The members of the Bcl-2 protein family are pivotal role in the regulation of the mitochondrial apoptotic pathway (28). Both pro-apoptotic and anti-apoptotic Bcl-2 family members can affect the execution of apoptosis. As presented in Fig. 5, treatment with 100 µM H2O2 for 24 h decreased the expression of Bcl-2 (0.47-fold higher compared with blank) and increased the expression of Bax (2.09-fold higher compared with blank), whereas pretreatment with CGA inhibited the downregulation of Bcl-2 and upregulation of Bax. The ratio of Bax/Bcl-2 in the 100 µM H2O2-treated group was significantly higher than that in the blank group (P<0.01). With elevated CGA concentrations, the ratio of Bax/Bcl-2 in the CGA-treated (i.e., 10, 30 and 50 µM) groups decreased significantly compared with the H2O2-treated group (P<0.01). Following treatment with 100 µM H2O2 and co-treatment with different concentrations of CGA (10, 30 and 50 µM) for 24 h the ratios of Bax/Bcl-2 were 4.50±0.61, 3.73±0.46, 2.22±0.47 and 1.73±0.33, respectively.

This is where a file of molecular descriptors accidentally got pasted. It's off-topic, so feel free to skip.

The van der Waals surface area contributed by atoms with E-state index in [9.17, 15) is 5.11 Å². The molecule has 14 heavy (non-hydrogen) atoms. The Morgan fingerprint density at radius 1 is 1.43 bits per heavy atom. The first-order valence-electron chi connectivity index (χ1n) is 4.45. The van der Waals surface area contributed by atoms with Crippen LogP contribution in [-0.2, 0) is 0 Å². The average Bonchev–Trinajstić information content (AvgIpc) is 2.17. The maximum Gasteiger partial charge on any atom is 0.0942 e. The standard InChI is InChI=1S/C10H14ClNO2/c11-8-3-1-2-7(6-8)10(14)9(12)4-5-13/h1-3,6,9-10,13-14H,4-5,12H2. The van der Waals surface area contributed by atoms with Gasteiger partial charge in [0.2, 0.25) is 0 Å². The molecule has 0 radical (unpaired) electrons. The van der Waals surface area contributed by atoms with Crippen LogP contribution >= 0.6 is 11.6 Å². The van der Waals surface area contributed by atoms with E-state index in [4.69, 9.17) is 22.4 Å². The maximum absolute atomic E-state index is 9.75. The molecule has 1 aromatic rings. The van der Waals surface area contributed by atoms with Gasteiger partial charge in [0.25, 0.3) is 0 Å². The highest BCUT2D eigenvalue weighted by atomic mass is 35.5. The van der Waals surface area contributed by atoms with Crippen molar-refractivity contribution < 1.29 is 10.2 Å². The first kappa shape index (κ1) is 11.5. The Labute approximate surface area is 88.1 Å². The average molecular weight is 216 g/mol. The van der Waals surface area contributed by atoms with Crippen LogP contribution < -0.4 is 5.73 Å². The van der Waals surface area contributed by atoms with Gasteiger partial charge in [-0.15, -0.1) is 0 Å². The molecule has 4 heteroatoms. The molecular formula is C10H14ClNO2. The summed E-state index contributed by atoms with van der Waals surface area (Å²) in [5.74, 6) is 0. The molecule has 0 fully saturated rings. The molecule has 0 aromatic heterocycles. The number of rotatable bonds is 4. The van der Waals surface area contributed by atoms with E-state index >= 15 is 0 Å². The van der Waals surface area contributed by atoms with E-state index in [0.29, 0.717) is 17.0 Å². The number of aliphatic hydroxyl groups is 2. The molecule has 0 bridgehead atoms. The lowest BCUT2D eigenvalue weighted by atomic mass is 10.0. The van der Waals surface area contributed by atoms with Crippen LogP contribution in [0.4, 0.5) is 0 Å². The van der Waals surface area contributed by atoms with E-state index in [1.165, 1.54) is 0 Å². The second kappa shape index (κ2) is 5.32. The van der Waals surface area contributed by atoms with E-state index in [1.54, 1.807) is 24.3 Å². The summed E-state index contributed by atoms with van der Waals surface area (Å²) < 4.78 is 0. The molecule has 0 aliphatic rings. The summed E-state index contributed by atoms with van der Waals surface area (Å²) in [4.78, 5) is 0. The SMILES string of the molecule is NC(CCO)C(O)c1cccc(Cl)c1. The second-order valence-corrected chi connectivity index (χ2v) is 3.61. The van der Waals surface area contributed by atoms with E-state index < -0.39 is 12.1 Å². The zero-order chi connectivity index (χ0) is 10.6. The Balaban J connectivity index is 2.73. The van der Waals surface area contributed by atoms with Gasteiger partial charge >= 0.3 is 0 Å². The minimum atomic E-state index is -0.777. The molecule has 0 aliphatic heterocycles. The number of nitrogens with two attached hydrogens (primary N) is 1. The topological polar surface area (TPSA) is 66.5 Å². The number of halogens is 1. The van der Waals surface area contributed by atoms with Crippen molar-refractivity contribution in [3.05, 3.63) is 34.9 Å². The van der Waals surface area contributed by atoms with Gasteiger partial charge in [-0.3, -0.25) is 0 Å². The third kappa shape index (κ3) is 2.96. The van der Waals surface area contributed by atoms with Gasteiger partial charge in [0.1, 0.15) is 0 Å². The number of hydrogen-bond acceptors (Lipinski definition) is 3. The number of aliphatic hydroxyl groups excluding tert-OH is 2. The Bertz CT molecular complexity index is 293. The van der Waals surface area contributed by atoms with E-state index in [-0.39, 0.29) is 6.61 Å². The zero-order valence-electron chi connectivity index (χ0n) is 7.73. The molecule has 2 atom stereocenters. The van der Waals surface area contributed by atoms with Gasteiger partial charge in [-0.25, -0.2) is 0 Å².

CGA downregulates Bcl-2 expression and upregulates Bax expression

Bcl-2 and Bax levels were assessed using commercially available ELISA kits to determine whether these key regulators of apoptosis were involved in the H2O2-induced apoptosis mechanism. As presented in Fig. 5, Bax protein levels were 110.91±3.97, 155.49±4.30, 145.59±4.17, 136.78±3.07 and 124.19±3.11 ng/l (Fig. 6A) and Bcl-2 levels were 3.24±0.10, 1.87±0.07, 2.15±0.06, 2.64±0.09 and 2.77±0.10 ng/l (Fig. 6B) in the blank, 100 µM H2O2 and H2O2 + CGA 10, 30 and 50 µM groups, respectively. These results demonstrated that CGA increased Bcl-2 protein expression and decreased Bax protein expression in hLECs following incubation with 100 µM H2O2 for 24 h.

CGA prevents H2O2-induced lens opacity